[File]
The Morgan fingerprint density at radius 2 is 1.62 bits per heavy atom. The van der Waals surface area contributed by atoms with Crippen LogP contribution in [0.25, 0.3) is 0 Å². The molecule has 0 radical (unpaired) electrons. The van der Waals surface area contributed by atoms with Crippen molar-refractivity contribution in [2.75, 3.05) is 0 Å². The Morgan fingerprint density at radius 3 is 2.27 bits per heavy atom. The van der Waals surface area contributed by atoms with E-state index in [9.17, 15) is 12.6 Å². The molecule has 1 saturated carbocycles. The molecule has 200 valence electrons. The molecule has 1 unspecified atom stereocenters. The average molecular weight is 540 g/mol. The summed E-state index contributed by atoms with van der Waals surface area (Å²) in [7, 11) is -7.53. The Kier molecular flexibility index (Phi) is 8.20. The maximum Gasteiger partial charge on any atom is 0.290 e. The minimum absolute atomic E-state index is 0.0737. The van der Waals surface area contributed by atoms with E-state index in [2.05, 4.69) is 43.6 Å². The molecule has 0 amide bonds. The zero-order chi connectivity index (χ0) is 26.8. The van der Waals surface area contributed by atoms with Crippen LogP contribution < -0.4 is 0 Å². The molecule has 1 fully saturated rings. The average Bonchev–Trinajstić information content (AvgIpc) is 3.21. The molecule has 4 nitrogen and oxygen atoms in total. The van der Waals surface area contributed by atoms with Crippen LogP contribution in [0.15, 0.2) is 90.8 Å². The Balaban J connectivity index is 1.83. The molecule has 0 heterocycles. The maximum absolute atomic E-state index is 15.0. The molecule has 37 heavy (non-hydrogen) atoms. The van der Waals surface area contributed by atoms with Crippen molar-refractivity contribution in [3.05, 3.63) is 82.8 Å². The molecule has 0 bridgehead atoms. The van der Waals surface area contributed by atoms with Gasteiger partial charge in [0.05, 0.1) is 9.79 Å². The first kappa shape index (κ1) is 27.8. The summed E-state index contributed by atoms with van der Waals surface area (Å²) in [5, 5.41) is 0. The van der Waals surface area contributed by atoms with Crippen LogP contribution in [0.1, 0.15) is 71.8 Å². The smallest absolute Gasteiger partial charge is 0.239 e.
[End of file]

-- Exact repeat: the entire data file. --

The Morgan fingerprint density at radius 2 is 1.62 bits per heavy atom. The van der Waals surface area contributed by atoms with Crippen LogP contribution in [0.25, 0.3) is 0 Å². The molecule has 0 radical (unpaired) electrons. The van der Waals surface area contributed by atoms with Crippen molar-refractivity contribution in [2.75, 3.05) is 0 Å². The Morgan fingerprint density at radius 3 is 2.27 bits per heavy atom. The van der Waals surface area contributed by atoms with E-state index in [9.17, 15) is 12.6 Å². The molecule has 1 saturated carbocycles. The molecule has 200 valence electrons. The molecule has 1 unspecified atom stereocenters. The average molecular weight is 540 g/mol. The summed E-state index contributed by atoms with van der Waals surface area (Å²) in [7, 11) is -7.53. The Kier molecular flexibility index (Phi) is 8.20. The maximum Gasteiger partial charge on any atom is 0.290 e. The minimum absolute atomic E-state index is 0.0737. The van der Waals surface area contributed by atoms with E-state index in [2.05, 4.69) is 43.6 Å². The molecule has 0 amide bonds. The zero-order chi connectivity index (χ0) is 26.8. The van der Waals surface area contributed by atoms with Crippen LogP contribution < -0.4 is 0 Å². The molecule has 1 fully saturated rings. The average Bonchev–Trinajstić information content (AvgIpc) is 3.21. The molecule has 4 nitrogen and oxygen atoms in total. The van der Waals surface area contributed by atoms with Crippen LogP contribution in [0.15, 0.2) is 90.8 Å². The Balaban J connectivity index is 1.83. The molecule has 0 heterocycles. The maximum absolute atomic E-state index is 15.0. The molecule has 37 heavy (non-hydrogen) atoms. The van der Waals surface area contributed by atoms with Crippen molar-refractivity contribution in [3.05, 3.63) is 82.8 Å². The molecule has 0 bridgehead atoms. The van der Waals surface area contributed by atoms with Gasteiger partial charge in [0.05, 0.1) is 9.79 Å². The first kappa shape index (κ1) is 27.8. The summed E-state index contributed by atoms with van der Waals surface area (Å²) in [5, 5.41) is 0. The van der Waals surface area contributed by atoms with Crippen LogP contribution in [0.1, 0.15) is 71.8 Å². The smallest absolute Gasteiger partial charge is 0.239 e.